‘In Bamako we say I ka nyé tan’ which in English means “you look well”, but in fact it means “you look beautiful like that”. Art is beauty.’ - Seydou Keïta, 1997
The Jack Bell Gallery is pleased to announce an exhibition of photography by Seydou Keïta. Considered to be one of the important precursors of African photography, Keïta eloquently portrays Bamako society during its era of transition from a cosmopolitan French colony to an independent capital.
Initially trained by his father to be a carpenter, Keïta’s career as a photographer was launched in 1935 by an uncle who gave him his first camera, a Kodak Brownie Flash, which he had purchased during a trip to Senegal. Having mastered the technical challenges of shooting and printing during adolescence, in 1948 he opened his own studio in Bamako and quickly built up a successful business. Opting for a larger format camera, Keïta not only captured an exceptional degree of resolution, he could also make high quality contact prints without the aid of an enlarger.
Whether photographing single individuals, families, or professional associations, Keïta balanced a strict sense of formality with a remarkable level of intimacy with his subjects. He furnished his studio with numerous props, from backdrops and costumes, to Vespas and luxury cars. Keïta would renew these props every few years, which later allowed him to establish a chronology for his work. His unique images reflect both his client’s social identity within the community and their enthusiastic embrace of modernity. Keïta commented on his studio practice, “It’s easy to take a photo, but what really made a difference was that I always knew how to find the right position, and I was never wrong. Their head slightly turned, a serious face, the position of the hands . . . I was capable of making someone look really good.”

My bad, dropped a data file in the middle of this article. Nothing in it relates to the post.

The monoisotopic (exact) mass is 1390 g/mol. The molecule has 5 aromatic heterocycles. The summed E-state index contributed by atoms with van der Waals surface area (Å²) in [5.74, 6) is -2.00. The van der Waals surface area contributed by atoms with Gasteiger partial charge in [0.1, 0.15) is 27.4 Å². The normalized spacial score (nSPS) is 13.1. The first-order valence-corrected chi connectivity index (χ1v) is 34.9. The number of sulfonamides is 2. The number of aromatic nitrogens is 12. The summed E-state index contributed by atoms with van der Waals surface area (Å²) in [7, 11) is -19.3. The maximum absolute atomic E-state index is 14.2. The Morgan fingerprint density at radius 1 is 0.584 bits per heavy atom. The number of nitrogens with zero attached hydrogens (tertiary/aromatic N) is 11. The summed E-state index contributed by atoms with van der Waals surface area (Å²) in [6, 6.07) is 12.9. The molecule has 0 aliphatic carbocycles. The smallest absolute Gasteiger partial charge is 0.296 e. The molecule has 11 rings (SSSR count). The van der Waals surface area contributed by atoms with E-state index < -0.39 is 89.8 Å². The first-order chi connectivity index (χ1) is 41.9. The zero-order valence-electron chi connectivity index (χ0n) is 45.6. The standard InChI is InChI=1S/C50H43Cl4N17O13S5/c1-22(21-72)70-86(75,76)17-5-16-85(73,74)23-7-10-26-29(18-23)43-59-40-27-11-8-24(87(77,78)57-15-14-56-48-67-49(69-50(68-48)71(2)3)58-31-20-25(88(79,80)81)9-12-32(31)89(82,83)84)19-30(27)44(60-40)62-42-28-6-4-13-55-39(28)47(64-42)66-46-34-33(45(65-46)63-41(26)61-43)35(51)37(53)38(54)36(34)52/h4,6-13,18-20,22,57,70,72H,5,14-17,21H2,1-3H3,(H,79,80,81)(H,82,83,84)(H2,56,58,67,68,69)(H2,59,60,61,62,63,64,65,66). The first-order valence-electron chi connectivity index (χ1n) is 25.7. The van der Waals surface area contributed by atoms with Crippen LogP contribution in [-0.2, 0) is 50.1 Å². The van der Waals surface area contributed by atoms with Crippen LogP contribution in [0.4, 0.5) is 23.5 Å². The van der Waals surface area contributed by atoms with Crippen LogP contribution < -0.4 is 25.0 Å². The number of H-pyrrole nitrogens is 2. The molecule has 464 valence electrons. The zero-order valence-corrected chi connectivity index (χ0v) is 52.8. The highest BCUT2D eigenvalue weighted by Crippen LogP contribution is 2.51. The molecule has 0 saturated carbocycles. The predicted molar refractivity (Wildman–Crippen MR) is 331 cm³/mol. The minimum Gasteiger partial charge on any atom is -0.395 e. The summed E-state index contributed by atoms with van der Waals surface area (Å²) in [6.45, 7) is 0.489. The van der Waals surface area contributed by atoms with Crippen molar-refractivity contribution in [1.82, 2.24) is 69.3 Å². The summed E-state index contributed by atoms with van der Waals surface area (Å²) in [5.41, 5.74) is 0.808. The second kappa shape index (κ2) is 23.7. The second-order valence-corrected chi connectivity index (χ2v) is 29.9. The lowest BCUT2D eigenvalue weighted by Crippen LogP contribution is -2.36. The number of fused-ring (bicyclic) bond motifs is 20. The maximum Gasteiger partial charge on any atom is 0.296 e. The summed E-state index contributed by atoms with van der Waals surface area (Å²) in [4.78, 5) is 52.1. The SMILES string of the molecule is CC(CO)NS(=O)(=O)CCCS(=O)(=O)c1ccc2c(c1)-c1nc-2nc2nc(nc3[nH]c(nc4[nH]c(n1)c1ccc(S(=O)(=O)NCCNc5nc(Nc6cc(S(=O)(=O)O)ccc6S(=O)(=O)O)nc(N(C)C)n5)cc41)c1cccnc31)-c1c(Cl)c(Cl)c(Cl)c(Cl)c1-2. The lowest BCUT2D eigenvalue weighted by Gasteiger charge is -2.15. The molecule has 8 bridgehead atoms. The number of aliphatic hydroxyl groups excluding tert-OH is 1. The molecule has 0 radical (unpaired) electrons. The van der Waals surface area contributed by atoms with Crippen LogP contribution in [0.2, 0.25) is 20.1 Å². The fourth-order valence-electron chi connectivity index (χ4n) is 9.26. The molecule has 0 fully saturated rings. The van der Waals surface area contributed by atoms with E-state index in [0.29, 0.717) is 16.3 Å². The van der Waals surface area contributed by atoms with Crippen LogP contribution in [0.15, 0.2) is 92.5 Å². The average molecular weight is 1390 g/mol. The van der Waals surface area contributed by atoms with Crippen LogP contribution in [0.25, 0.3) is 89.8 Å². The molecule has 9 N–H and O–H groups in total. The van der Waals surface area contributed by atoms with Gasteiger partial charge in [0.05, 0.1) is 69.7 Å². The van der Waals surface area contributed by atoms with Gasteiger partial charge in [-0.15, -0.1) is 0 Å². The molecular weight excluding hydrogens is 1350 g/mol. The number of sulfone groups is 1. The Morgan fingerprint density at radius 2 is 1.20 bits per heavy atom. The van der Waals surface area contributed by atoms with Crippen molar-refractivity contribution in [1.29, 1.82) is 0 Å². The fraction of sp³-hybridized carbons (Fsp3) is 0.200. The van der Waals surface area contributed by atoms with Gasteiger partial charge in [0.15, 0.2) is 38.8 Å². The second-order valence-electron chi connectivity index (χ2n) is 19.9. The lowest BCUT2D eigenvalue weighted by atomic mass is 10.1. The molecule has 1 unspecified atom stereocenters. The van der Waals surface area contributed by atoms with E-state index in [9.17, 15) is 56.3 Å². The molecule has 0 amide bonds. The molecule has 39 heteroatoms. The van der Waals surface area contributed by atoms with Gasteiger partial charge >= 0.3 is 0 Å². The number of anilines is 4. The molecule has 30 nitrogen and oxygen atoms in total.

The thousands of portraits that Keïta took form an outstanding record of Malian society between the end of the Forties and the early Sixties. For curator Andre Magnin, Keïta was inventive and highly modern. His emphasis on the essential components of portrait photography—light, subject, framing—firmly establishes Keïta among the twentieth-century masters of the genre. ‘Through his quest for accuracy,’ says Magnin, ‘Seydou Keita seems intuitively to have reinvented the art of the portrait’.
His archive of over 10,000 negatives was gradually brought to light in the early 1990s; Keïta has since achieved international recognition and exhibited at Cartier Foundation for Contemporary Art, Paris, National Museum of African Art, Washington, D.C., Museum of Fine Art, Houston, Guggenheim Museum, NY, Museum of Modern Art, SF, UCLA Hammer Museum, LA, Fogg Art Museum, Cambridge, USA, Serpentine Gallery, London, National Portrait Gallery, London & TATE Modern, London among others. His photographs are included in important public and private collections worldwide.
Exhibition in association with Ray Hughes Gallery, Sydney.